There have been numerous reports that cryptocurrency companies have started discussions with the SEC that have ended in failure. There are also some successful examples of the opposite. But the fundamental change the SEC wants is to give crypto companies more information about who is using their platforms and how they are using them.
In other words, oversight and disclosure that has become so commonplace in financial markets, crypto companies wishing to operate in the EU under the recently passed Markets in Crypto-Assets Act (MiCA). is established by law for
“Coinbase’s alleged omissions are the failure to provide investors with vital protections such as rules to prevent fraud and market manipulation, proper disclosure, measures against conflicts of interest, and lack of regular checks. ‘ Gensler tweeted.
Why Rules May Not Work
Certainly such informational rules are culturally unacceptable to the crypto industry (which tends to place great value on financial privacy and autonomy) and, on a technical level, pose risks to crypto users, There are certainly reasons why it is unnecessary. Information disclosure on the blockchain is complete information disclosure, and due to the mechanism of the blockchain, all of the user’s transaction history will be exposed.
More importantly, cryptocurrency networks have built-in customer protection systems, or at least are optimized for a different understanding of “safety” than financial regulators.
What’s really important for crypto is to make this new form of currency unseizureable, to make its transactions irreversible, while at the same time providing equal access to all potential users. The open ledger design ensures that the history is fully viewable and that criminals can be tracked down by authorities should the need arise. In fact, such efforts are now commonplace.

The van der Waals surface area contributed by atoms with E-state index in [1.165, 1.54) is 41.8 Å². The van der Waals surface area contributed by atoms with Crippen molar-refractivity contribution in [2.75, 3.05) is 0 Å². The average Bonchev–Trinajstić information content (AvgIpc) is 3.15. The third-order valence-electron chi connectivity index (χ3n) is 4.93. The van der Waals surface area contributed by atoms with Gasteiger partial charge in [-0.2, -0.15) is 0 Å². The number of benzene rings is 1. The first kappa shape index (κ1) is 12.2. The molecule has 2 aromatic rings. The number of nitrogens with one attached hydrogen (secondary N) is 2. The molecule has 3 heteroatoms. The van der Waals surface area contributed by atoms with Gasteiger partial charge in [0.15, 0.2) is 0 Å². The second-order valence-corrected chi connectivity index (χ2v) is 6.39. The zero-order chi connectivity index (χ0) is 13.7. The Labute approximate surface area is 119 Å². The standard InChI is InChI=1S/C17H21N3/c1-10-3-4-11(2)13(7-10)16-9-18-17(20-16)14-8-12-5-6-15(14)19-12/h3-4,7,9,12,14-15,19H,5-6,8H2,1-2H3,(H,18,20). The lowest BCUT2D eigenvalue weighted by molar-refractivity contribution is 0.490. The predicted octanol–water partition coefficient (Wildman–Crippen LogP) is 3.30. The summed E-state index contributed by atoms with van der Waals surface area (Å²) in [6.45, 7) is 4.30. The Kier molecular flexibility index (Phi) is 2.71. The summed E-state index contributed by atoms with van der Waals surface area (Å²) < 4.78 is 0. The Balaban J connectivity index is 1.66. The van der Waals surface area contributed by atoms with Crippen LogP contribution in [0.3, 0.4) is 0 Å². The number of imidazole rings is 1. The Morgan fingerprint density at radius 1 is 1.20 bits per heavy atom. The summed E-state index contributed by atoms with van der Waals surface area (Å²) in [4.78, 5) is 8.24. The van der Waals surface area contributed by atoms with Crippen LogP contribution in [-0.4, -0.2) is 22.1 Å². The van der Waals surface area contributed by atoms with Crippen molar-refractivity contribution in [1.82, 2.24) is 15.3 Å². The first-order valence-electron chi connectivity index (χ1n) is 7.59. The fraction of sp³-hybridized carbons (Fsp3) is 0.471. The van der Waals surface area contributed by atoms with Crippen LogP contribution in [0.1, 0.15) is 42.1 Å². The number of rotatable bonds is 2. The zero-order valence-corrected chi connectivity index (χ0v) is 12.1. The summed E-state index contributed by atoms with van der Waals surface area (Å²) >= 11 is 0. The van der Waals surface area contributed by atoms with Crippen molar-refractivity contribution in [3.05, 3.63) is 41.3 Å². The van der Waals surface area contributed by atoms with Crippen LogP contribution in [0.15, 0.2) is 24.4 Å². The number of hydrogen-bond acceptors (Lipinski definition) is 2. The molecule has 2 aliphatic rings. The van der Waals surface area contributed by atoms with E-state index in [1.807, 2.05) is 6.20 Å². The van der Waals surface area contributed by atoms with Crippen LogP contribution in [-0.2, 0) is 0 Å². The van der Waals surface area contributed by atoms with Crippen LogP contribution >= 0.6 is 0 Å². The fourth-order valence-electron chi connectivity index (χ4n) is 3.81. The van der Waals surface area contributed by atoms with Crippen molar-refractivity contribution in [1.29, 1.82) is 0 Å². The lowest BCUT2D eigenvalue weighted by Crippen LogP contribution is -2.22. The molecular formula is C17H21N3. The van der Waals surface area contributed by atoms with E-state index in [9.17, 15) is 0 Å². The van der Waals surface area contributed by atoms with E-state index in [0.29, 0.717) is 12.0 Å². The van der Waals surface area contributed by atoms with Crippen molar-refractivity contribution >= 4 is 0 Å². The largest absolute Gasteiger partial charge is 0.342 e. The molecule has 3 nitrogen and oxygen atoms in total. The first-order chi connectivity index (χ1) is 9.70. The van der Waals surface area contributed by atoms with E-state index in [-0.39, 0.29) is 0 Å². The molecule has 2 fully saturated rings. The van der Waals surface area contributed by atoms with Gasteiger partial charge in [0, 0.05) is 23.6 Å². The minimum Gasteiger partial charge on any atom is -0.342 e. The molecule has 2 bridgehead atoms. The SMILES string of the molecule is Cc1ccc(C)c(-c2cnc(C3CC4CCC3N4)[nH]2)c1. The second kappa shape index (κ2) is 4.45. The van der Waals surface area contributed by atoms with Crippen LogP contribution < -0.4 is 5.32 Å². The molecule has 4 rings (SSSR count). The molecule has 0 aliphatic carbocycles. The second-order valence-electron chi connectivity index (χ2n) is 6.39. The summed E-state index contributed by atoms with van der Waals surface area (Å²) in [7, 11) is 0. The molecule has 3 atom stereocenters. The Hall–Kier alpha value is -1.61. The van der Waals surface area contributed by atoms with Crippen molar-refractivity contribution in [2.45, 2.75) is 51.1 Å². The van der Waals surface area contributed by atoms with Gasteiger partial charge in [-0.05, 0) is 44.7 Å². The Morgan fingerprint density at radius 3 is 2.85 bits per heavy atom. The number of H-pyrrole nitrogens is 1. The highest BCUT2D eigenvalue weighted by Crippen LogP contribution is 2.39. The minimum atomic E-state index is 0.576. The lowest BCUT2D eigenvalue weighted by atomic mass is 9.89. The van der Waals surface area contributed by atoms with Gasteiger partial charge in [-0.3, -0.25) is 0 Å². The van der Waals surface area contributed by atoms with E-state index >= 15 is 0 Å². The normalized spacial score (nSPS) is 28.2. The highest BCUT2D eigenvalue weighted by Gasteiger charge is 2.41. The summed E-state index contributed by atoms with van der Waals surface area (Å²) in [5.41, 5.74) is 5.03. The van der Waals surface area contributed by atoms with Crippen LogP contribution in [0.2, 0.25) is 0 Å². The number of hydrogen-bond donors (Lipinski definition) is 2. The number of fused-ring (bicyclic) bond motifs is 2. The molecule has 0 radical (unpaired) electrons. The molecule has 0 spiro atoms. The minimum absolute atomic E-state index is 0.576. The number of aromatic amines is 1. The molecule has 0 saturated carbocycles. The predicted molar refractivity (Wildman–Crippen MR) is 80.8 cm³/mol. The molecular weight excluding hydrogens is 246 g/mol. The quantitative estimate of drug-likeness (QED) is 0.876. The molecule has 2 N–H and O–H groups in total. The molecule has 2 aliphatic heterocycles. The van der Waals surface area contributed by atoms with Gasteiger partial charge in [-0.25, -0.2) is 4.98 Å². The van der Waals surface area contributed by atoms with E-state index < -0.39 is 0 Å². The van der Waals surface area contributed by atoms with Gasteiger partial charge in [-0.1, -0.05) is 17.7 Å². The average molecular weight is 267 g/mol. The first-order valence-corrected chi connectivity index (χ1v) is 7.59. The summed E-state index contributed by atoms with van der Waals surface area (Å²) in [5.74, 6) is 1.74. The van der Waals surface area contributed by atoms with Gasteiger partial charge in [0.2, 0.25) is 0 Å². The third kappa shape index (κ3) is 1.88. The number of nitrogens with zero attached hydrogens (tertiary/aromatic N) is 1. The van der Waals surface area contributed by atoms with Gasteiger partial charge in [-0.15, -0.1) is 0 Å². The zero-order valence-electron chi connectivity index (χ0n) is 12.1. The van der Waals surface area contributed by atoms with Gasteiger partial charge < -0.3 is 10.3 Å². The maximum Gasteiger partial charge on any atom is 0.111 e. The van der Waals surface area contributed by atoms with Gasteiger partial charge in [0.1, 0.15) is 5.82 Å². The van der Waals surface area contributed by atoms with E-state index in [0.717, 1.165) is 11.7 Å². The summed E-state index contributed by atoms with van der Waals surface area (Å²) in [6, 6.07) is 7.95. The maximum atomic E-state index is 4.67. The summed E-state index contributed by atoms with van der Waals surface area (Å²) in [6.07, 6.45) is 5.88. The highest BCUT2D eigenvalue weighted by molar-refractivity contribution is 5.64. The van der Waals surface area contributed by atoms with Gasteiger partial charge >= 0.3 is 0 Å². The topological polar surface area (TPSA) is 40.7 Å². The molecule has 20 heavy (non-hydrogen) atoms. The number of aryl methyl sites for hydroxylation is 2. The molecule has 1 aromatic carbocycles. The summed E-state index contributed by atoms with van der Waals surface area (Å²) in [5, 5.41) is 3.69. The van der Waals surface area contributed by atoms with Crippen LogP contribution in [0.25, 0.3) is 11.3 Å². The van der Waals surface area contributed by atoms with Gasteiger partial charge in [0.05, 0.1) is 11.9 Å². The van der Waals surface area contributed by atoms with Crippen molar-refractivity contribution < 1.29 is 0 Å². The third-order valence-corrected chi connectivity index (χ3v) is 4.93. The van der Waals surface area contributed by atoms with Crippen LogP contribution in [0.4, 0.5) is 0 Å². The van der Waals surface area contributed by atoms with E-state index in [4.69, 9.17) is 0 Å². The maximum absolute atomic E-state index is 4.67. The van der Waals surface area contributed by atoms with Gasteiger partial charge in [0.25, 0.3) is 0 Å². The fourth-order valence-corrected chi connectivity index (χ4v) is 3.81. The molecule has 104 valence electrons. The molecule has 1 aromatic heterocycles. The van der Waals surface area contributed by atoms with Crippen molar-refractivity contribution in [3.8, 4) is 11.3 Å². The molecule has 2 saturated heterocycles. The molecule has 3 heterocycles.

Just because blockchain makes these things possible doesn’t mean regulation is unnecessary. It would be nice to know in advance how entrepreneurs and companies can legally do business. However, the true neutrality and technological achievements of cryptoassets have put them at odds with some regulators.
Conflicts also include the “commodity money” aspect of many tokens used in decentralized systems, with utility beyond speculation. It also includes circuit breakers programmed into the DeFi lending market, pre-established rules that everyone will follow when interacting with smart contracts.
what about the exchange?
However, what is true for purely decentralized systems is not necessarily true for centralized companies such as Coinbase and Binance. The outcome of this lawsuit is difficult to predict and will likely continue for many years, but the scope of the allegation suggests that the SEC intends to completely and irreversibly change the way cryptocurrencies work. It is clear that there are Funds have already flowed out of Binance, which has been struggling with low trading volumes for years before the lawsuit.
Some predict that hostile moves like this one will drive the domestic cryptocurrency industry to rock bottom. Some believe that the era of truly decentralized finance and decentralized exchanges may be upon us.
The allegations have not yet been proven to be true and should be viewed with a degree of skepticism given Gensler’s clearly biased views. The SEC’s enforcement actions have, in the past, been little more than light reprimands.
What is certain is that exchanges need to behave more like fintech companies and banks if they want to enjoy the efficiency and protection of operating as “centralized” companies. That means strict KYC (know your customer) rules, better disclosure, and stronger collaboration with regulators. That is why some believe that the true future of cryptocurrency exchanges is not DeFi, but exchanges like the so-called “FTX 2.0,” which had every incentive to follow the law.
However, it remains to be seen what Coinbase and Binance “version 2.0” will look like.
｜Translation and editing: Akiko Yamaguchi, Takayuki Masuda
| Image: SEC Chairman Gary Gensler (via video posted on Twitter)
｜Original: Are Centralized Exchanges in the US Doomed?